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US ‘EMV’ credit cards aren’t the real thing

What would happen if there was a drug that would cure 70 percent of people suffering from a widespread disease, but the drug company refused to make it available because clinical trials were underway on a new drug that might cure 80 percent of cases instead?

That’s exactly what’s happening in the U.S. credit card market, where the card industry is rolling out new “EMV” cards that include a computer microchip but are refusing to replace the fraud-prone signatures used to approve transactions with a far-more-secure personal identification number.

{mosads}Credit cards around the rest of the world use both a chip and a PIN, going back more than 20 years in some locations. The chip stores the sensitive data currently recorded on a low-tech, easy-to-copy magnetic stripe, making the cards difficult to counterfeit. By replacing an illegible and meaningless signature with a secret number known only to the legitimate cardholder, the PIN ensures that a lost or stolen card – or any card where the chip has been circumvented – is useless.

Together, the chip and PIN have reduced credit card fraud 70 percent or more in other countries. A chip alone can’t do that. Without a PIN, a lost or stolen chip card is a bonanza for the person who finds or steals it, just as a magnetic stripe card is today.

When it comes to counterfeit cards, the chip can already be disabled, and if criminals aren’t working on a way to counterfeit a working chip they’re falling down on the job.

The card industry has come up with a number of excuses for not providing U.S. consumers with both a chip and a PIN.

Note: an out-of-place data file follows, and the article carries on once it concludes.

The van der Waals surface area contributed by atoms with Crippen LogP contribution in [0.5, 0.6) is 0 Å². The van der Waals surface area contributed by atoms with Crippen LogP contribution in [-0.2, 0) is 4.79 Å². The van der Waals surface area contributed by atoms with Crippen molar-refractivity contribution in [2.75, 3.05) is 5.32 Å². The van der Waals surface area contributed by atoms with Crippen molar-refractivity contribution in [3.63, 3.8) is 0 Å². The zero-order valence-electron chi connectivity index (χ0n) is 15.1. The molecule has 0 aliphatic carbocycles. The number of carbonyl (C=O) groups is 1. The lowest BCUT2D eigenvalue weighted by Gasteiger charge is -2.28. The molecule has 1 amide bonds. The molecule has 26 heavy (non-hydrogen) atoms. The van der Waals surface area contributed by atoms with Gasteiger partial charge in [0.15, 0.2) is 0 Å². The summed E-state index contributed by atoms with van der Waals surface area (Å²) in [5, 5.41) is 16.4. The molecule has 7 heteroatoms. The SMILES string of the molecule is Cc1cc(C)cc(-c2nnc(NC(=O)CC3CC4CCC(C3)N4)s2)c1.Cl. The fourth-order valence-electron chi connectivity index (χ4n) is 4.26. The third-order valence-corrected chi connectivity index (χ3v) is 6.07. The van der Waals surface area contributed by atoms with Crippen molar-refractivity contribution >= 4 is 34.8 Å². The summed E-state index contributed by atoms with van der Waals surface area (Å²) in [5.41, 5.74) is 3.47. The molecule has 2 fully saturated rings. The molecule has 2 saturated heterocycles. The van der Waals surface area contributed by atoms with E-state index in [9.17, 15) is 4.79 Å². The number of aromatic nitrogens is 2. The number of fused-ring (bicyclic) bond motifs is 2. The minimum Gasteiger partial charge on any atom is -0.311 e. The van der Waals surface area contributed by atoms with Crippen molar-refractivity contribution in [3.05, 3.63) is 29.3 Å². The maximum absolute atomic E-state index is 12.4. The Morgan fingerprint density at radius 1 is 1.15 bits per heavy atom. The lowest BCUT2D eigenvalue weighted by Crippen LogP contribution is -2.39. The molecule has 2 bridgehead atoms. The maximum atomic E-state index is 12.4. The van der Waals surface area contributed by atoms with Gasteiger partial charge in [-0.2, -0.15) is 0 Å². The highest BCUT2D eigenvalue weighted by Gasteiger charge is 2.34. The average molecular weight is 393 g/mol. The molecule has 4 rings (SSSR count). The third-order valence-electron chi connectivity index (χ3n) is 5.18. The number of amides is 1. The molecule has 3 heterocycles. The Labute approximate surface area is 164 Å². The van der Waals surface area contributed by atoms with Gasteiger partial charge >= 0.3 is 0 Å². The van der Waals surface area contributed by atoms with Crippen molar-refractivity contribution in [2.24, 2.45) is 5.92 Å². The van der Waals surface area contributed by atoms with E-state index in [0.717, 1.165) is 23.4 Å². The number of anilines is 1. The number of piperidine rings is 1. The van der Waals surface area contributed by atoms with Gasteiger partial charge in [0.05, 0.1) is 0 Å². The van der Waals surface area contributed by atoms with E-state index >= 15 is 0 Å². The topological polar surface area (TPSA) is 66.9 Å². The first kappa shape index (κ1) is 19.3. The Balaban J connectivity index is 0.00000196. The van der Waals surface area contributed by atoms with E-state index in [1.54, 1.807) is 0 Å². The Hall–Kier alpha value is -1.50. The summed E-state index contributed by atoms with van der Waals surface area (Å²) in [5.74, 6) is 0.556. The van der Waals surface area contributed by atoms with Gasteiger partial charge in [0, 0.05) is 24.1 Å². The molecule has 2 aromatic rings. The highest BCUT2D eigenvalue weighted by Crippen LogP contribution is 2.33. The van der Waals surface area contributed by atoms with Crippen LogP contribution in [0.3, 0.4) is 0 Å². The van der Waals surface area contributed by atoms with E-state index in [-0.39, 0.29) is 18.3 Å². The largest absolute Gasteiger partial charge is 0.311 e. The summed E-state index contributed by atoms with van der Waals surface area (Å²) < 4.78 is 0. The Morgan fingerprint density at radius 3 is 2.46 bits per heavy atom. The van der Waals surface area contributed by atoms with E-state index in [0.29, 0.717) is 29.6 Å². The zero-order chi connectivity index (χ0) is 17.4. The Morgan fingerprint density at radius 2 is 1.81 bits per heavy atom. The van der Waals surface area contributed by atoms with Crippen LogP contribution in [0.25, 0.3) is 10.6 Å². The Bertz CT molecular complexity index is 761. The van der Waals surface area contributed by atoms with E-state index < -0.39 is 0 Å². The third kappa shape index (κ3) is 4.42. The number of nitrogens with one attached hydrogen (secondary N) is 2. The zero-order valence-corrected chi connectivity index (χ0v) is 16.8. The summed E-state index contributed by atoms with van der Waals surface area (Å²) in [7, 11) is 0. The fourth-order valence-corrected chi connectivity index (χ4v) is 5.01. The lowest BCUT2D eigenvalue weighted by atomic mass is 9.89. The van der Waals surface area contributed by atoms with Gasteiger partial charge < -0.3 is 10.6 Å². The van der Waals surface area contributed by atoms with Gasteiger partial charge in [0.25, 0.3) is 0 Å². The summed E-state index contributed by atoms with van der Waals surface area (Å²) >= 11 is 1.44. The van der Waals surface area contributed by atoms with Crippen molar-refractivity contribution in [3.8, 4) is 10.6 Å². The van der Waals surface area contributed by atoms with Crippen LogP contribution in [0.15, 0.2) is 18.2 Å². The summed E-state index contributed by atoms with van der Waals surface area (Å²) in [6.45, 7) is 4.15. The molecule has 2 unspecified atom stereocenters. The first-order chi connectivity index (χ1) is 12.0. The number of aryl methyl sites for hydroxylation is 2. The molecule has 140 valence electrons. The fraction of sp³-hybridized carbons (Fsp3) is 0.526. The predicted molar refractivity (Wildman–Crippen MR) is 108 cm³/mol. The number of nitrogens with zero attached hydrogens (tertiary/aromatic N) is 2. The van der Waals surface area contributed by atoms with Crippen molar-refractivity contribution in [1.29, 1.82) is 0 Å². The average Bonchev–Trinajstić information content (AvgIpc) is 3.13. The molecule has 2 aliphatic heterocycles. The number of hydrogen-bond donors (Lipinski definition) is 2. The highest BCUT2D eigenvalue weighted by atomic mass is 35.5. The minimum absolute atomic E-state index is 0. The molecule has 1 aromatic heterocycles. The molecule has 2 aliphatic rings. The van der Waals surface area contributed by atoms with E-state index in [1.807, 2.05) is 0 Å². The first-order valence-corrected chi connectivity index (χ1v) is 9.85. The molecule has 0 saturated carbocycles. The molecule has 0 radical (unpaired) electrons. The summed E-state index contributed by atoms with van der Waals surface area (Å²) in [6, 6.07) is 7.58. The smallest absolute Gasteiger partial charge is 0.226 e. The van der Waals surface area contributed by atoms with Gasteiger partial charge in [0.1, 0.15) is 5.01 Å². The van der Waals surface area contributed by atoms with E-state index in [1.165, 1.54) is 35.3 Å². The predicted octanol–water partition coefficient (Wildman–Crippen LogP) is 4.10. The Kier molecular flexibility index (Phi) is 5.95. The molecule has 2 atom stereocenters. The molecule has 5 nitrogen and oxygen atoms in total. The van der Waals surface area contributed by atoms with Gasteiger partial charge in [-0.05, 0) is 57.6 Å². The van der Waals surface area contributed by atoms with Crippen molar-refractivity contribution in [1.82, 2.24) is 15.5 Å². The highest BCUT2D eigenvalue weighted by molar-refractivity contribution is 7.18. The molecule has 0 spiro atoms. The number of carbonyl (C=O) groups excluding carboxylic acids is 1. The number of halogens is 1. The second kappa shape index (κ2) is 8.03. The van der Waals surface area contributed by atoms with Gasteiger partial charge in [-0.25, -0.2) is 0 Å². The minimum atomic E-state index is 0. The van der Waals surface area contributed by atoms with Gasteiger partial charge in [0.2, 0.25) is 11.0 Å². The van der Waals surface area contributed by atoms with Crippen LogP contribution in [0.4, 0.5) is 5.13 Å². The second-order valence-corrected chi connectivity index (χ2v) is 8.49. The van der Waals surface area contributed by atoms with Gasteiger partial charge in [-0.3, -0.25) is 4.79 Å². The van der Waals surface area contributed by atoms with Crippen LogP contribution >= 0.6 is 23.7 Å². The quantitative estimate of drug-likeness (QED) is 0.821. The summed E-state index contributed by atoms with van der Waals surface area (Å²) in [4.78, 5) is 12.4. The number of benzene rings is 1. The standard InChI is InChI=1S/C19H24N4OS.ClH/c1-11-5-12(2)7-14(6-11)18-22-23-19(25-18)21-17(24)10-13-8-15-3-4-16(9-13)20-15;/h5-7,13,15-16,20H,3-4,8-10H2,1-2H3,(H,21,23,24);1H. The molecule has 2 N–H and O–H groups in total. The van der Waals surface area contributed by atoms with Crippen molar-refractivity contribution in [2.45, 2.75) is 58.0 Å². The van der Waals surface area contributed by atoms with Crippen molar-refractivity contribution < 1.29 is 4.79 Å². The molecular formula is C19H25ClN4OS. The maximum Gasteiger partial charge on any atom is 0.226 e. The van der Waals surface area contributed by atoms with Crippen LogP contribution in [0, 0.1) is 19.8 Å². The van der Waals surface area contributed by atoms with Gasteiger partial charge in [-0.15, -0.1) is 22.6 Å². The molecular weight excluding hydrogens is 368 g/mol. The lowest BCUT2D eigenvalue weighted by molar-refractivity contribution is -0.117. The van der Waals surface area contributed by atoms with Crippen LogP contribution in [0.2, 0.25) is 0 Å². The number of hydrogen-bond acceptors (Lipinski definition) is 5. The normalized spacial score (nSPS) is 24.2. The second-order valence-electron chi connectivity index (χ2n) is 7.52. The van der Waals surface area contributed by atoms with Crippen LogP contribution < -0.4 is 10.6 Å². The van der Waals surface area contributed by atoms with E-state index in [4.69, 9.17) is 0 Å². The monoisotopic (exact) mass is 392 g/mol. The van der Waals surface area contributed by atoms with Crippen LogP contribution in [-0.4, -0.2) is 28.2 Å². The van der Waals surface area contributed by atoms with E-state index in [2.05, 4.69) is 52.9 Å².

One is that shoppers can’t remember yet another password. That’s an insult to the intelligence of the American consumer, who has been using a PIN at ATM machines for more than 30 years.

Another is that there are new technologies on the horizon that will provide even more security than a chip or a PIN. That’s true. But that’s where the drug trial analogy comes in.

Yes, someday the advanced technology inside a smartphone, advances in encryption, “tokenization” or some technology yet to be invented will almost certainly make chips and PINs obsolete. Such steps are certainly at the “clinical trials stage.” But that technology isn’t here yet. Chip-and-PIN is.

Chip-and-PIN can cure 70 percent of the disease of credit card fraud today. New technology might cure 80 percent, maybe more, a few years from now. But no technology will ever cure 100 percent – data security is a constant game of leapfrog where criminals respond to a 10-foot fence with a 12-foot ladder. Should a very good solution that works now be withheld during the pursuit of a better solution that might come too late?

Chip-and-PIN is proven, tested technology. The infrastructure is in place in more than 80 countries around the world. Under an executive order signed by President Obama, the card industry is required to provide it on credit cards issued to government employees and for use at government facilities that accept credit cards such as national park gift shops.

Consumers are those who stand to lose, and they told the National Retail Federation in a new survey that they’d tired of waiting. The survey found that 63 percent of those surveyed believe chip-and-PIN would provide more security than chip-and-signature. And 83 percent of those who think chip-and-PIN is more secure would consider it worthwhile even if they had to remember a different number for each card.

If chip-and-PIN is good enough for the rest of the world, why isn’t it good enough for America? Don’t leave the patient to suffer while waiting for the perfect cure when a good cure is at hand.

Duncan is senior vice president and general counsel of the National Retail Federation.


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